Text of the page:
Such, in our view, were the disadvantages of the Act which is at present on the Statute Book, however well intentioned it may have been. Her Majesty's Government believe that those errors are mistakes which can be put right by the provisions of the present Bill—which I should now like to expound very briefly to your Lordships. I will do this as shortly as I can, for I know that there are many other noble Lords who wish to speak. Nevertheless, the fact that the Bill has already beer discussed and ventilated in another place does not, in my view, relieve the Government of the responsibility of saying something about the provisions here also.
I begin by saying that Part I of the Bill provides for the repeal of the Iron and Steel Act of 1949 on a day to be appointed by the Minister, and for the transfer of all the assets and liabilities of the Iron and Steel Corporation, with the exception of rights and liabilities in respect of Iron and steel Stock, to a new Holding and Realisation Agency to be set up for the purpose of restoring iron and steel undertakings to private ownership. The Corporation will cease to exist as soon as they have presented their final accounts to the Minister—and this, it is expected, as your Lordships know, will be accomplished within a month of the appointed day.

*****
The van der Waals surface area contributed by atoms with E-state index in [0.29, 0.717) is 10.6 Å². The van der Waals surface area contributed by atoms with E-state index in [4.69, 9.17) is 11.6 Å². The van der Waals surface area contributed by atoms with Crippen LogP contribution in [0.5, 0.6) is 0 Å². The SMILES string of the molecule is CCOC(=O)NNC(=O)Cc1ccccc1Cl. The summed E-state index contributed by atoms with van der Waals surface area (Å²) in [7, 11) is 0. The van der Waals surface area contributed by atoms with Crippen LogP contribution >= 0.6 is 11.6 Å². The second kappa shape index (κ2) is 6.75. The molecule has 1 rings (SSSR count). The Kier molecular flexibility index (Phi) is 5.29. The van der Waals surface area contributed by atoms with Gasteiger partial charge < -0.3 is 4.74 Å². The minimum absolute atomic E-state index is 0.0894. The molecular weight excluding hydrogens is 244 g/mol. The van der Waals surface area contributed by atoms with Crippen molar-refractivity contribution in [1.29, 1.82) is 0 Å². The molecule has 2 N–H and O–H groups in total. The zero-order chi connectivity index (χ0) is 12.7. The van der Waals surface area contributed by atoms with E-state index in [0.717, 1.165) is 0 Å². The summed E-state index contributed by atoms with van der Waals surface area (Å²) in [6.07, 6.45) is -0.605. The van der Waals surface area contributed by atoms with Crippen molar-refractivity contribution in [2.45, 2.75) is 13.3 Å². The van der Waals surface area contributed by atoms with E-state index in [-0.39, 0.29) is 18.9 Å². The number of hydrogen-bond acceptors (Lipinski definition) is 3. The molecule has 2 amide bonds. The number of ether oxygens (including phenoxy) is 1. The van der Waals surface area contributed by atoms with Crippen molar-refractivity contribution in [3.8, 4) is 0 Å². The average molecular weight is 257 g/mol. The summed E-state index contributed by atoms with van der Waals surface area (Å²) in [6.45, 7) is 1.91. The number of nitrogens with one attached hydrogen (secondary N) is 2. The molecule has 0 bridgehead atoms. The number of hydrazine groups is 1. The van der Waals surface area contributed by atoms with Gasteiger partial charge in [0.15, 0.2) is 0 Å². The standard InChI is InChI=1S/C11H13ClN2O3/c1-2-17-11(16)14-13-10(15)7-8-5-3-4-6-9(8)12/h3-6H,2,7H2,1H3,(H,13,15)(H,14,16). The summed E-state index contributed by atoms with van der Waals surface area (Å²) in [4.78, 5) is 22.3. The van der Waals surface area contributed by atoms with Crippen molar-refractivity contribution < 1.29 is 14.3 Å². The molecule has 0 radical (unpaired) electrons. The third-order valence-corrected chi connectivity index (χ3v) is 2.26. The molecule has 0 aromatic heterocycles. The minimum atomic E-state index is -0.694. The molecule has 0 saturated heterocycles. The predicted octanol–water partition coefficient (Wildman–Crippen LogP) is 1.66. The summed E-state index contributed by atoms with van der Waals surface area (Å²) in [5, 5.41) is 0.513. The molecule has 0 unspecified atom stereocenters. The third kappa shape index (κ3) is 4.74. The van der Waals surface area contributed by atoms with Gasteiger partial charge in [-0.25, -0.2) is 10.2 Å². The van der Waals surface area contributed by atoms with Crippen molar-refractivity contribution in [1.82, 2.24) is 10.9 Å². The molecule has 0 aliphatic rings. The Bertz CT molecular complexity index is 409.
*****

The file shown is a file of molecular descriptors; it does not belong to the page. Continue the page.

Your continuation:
Part II of the Bill covers the first leg, if I may so call it, of the Government's policy for the iron and steel industry, namely the creation of a new supervisory body to cover the whole industry; and I would emphasise the word "whole." It provides for the setting up of an Iron and Steel Board and lays down the qualifications for membership of the Board. The intention is that members will be drawn from iron and steel producers, the consumers and the trade unions, with an independent chairman and a number of independent members. The Board's primary duty will be to exercise a general supervision over the iron and steel industry, including companies owned for the time being by the Holding and Realisation Agency to which I have 359 already referred. Your Lordships will see that the operations covered by the term "iron and steel industry" are defined in the Third Schedule to the Bill. Broadly, they include all processes using the main materials of steel making—that is, pig-iron and ferrous scrap, and all processes which convert these materials into the raw materials for engineering and other industries.